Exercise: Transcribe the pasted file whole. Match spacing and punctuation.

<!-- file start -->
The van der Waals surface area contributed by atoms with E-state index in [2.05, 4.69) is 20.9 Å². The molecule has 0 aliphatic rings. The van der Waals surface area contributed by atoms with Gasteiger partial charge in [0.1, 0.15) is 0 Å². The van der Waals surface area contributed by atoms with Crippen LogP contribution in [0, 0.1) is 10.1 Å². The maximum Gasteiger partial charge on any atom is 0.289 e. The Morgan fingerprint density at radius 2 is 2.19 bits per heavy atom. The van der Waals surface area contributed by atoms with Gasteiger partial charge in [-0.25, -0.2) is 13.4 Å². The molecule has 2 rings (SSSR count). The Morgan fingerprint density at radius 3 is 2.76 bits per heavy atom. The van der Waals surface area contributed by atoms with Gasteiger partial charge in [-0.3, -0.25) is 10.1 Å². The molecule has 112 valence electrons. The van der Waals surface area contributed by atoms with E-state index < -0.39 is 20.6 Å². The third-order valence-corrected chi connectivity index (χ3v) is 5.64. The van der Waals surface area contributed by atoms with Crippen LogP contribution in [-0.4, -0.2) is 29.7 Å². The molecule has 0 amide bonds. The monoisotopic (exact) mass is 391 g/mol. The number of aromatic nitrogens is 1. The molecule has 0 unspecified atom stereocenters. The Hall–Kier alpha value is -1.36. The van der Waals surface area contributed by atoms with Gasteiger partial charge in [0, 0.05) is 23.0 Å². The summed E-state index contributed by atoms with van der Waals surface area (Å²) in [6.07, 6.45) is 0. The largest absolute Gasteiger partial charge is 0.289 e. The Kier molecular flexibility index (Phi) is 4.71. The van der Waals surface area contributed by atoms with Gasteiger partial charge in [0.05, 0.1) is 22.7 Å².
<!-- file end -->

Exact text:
The van der Waals surface area contributed by atoms with E-state index in [2.05, 4.69) is 20.9 Å². The molecule has 0 aliphatic rings. The van der Waals surface area contributed by atoms with Gasteiger partial charge in [0.1, 0.15) is 0 Å². The van der Waals surface area contributed by atoms with Crippen LogP contribution in [0, 0.1) is 10.1 Å². The maximum Gasteiger partial charge on any atom is 0.289 e. The Morgan fingerprint density at radius 2 is 2.19 bits per heavy atom. The van der Waals surface area contributed by atoms with Gasteiger partial charge in [-0.25, -0.2) is 13.4 Å². The molecule has 2 rings (SSSR count). The Morgan fingerprint density at radius 3 is 2.76 bits per heavy atom. The van der Waals surface area contributed by atoms with Gasteiger partial charge in [-0.3, -0.25) is 10.1 Å². The molecule has 112 valence electrons. The van der Waals surface area contributed by atoms with E-state index < -0.39 is 20.6 Å². The third-order valence-corrected chi connectivity index (χ3v) is 5.64. The van der Waals surface area contributed by atoms with Crippen LogP contribution in [-0.4, -0.2) is 29.7 Å². The molecule has 0 amide bonds. The monoisotopic (exact) mass is 391 g/mol. The number of aromatic nitrogens is 1. The molecule has 0 unspecified atom stereocenters. The Hall–Kier alpha value is -1.36. The van der Waals surface area contributed by atoms with Gasteiger partial charge in [0, 0.05) is 23.0 Å². The summed E-state index contributed by atoms with van der Waals surface area (Å²) in [6.07, 6.45) is 0. The largest absolute Gasteiger partial charge is 0.289 e. The Kier molecular flexibility index (Phi) is 4.71. The van der Waals surface area contributed by atoms with Gasteiger partial charge in [0.05, 0.1) is 22.7 Å².